US 8101310 B2
An electrochemical cell is provided which has a liquid anode. Preferably the liquid anode comprises molten salt and a fuel, which preferably has a significant elemental carbon content. The supply of fuel is preferably continuously replenished in the anode. Where the fuel contains or pyrolizes to elemental carbon, the reaction C+2O2−→CO2+4e− may occur at the anode. The electrochemical cell preferably has a solid electrolyte, which may be yttrium stabilized zirconia (YSZ). The electrolyte is connected to a solid or liquid cathode, which is given a supply of an oxidizer such as air. An ion such as O2− passes through the electrolyte. If O2− passes through the electrolyte from the anode to the cathode, a possible reaction at the cathode may be O2+4e−→2O2−. The electrochemical cell of the invention is preferably operated as a fuel cell, consuming fuel and producing electrical current.
1. A fuel cell comprising
(a) a conductor serving as an anode current collector,
(b) a liquid anode, wherein the liquid anode comprises molten carbonate salts, molten oxides, or mixtures thereof,
(c) fuel distributed in the liquid anode, wherein a power density of at least 50 mW/cm2 is obtained using acetylene black as the fuel,
(d) a solid oxygen ion-conductive electrolyte,
(e) a cathode,
(f) a first inlet for gaseous oxidizer,
(g) an outlet for gas evolved during the operation of the fuel cell.
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23. A fuel cell assembly comprising two or more fuel cells according to
This application claims priority under 35 U.S.C. §119(e)(1) to Provisional U.S. Patent Application Ser. No. 60/572,900, filed May 19, 2004. The disclosure of this provisional application is incorporated by reference in its entirety.
This invention relates generally to electrochemical cells, and specifically to electrochemical cells capable of operation as fuel cells, using directly fuels other than hydrogen.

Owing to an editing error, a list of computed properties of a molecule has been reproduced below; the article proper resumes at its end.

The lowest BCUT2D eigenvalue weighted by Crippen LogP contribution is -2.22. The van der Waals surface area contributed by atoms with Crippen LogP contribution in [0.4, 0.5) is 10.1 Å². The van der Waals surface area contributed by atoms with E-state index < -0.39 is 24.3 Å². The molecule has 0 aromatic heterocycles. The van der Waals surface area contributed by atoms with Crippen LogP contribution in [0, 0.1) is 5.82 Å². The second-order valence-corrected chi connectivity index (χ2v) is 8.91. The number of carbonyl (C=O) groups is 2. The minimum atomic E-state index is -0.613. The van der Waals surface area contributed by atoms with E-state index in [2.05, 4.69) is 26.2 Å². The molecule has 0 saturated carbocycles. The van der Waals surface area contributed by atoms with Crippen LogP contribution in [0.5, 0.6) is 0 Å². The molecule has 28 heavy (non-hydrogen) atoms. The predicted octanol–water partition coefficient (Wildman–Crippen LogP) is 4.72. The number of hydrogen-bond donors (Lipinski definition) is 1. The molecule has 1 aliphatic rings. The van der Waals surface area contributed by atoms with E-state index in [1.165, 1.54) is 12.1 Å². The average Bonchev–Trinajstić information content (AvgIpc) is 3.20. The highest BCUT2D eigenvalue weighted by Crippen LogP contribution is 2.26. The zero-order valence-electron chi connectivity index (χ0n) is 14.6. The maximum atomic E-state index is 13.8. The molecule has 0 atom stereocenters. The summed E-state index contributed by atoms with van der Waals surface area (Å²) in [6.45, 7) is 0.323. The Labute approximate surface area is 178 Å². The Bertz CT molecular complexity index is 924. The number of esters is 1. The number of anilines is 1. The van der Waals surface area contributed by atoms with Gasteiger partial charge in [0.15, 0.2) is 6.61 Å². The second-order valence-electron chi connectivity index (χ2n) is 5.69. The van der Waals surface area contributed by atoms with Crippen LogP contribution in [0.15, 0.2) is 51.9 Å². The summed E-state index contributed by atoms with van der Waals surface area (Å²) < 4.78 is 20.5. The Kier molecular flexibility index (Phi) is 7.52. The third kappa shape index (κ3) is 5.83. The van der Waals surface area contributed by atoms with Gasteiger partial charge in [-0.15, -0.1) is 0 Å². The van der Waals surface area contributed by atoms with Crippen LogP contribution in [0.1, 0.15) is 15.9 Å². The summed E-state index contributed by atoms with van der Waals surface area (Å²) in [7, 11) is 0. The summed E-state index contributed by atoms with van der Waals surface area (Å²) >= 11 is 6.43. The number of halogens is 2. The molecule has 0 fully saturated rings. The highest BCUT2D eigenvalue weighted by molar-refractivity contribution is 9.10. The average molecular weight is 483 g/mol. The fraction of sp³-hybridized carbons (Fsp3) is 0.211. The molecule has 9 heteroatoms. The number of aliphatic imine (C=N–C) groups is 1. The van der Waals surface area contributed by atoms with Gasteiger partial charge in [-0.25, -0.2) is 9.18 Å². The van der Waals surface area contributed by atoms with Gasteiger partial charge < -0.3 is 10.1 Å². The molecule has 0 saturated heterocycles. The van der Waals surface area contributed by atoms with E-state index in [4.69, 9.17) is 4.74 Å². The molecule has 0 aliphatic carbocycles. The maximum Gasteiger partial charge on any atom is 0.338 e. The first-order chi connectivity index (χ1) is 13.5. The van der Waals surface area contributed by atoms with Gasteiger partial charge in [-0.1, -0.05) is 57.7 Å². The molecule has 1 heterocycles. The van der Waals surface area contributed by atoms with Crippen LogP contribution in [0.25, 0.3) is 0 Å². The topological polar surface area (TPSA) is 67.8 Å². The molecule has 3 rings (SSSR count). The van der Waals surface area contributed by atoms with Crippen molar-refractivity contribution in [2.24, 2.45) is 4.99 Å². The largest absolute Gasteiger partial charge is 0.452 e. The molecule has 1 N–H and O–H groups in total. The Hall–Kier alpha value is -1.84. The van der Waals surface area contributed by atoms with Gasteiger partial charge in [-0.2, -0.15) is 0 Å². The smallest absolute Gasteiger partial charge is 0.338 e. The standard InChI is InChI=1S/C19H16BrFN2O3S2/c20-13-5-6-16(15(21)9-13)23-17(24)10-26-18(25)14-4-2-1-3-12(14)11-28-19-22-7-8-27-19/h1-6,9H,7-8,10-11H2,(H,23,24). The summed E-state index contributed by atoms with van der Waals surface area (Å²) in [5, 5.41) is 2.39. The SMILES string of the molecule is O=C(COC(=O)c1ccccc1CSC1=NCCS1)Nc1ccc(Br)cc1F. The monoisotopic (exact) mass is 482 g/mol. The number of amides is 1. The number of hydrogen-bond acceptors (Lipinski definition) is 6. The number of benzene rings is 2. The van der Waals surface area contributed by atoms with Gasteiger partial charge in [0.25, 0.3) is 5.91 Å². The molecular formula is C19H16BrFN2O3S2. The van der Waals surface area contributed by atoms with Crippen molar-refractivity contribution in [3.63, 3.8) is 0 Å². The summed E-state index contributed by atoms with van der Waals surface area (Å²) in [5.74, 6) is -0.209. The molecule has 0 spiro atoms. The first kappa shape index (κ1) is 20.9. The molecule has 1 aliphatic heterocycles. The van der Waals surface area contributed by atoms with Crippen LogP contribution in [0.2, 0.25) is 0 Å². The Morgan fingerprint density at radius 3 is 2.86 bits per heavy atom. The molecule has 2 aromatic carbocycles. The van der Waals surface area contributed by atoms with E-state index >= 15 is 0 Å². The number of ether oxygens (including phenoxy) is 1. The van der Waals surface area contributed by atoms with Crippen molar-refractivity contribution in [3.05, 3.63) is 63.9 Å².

A typical device for direct (one-step) conversion of chemical energy into electricity utilizes fuel and oxidizer as reagents. Both reagents may be in gas, liquid, or solid (including paste) forms.
Batteries are electrochemical devices that irreversibly consume the reagents while supplying current to an external circuit. Rechargeable batteries are devices that reversibly consume the reagents, such that the initial reagents may be restored by supplying a current to the device from an external source. The major limitation of all batteries is their limited capacity, usually expressed in Ampere-hours. Rechargeable batteries have a limited number of charge-discharge cycles and thus eventually fail.
The fuel cell is another type of electrochemical device for generating electricity. Fuel cells are characterized by having open anode and cathode reaction chambers. Fuels cells operate when fuel is supplied into the anode chamber and oxidizer is supplied into the cathode chamber. Fuel cells do not have such disadvantages as limited capacity and a limited number of charge-discharge cycles. The efficiency of the electrochemical fuel cell increases with temperature for the practical temperature ranges. Typical fuel cells may have electric outputs ranging from under 1 kW up to megawatts.